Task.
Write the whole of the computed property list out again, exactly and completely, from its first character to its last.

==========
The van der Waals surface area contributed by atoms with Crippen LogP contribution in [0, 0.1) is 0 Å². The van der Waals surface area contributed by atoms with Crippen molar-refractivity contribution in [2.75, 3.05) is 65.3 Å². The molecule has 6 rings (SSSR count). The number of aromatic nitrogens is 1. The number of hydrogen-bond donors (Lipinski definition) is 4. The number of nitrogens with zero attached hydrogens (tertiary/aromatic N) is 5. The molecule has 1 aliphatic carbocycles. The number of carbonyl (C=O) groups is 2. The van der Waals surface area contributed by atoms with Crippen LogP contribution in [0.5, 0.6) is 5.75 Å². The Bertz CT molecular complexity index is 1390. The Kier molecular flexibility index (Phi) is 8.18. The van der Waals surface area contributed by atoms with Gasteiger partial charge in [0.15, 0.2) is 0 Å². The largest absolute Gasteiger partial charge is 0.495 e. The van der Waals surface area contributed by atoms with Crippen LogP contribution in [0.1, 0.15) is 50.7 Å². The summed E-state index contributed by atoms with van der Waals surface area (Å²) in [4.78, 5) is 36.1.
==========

The van der Waals surface area contributed by atoms with Crippen LogP contribution in [0, 0.1) is 0 Å². The van der Waals surface area contributed by atoms with Crippen molar-refractivity contribution in [2.75, 3.05) is 65.3 Å². The molecule has 6 rings (SSSR count). The number of aromatic nitrogens is 1. The number of hydrogen-bond donors (Lipinski definition) is 4. The number of nitrogens with zero attached hydrogens (tertiary/aromatic N) is 5. The molecule has 1 aliphatic carbocycles. The number of carbonyl (C=O) groups is 2. The van der Waals surface area contributed by atoms with Crippen LogP contribution in [0.5, 0.6) is 5.75 Å². The Bertz CT molecular complexity index is 1390. The Kier molecular flexibility index (Phi) is 8.18. The van der Waals surface area contributed by atoms with Gasteiger partial charge in [0.15, 0.2) is 0 Å². The largest absolute Gasteiger partial charge is 0.495 e. The van der Waals surface area contributed by atoms with Crippen LogP contribution in [0.1, 0.15) is 50.7 Å². The summed E-state index contributed by atoms with van der Waals surface area (Å²) in [4.78, 5) is 36.1.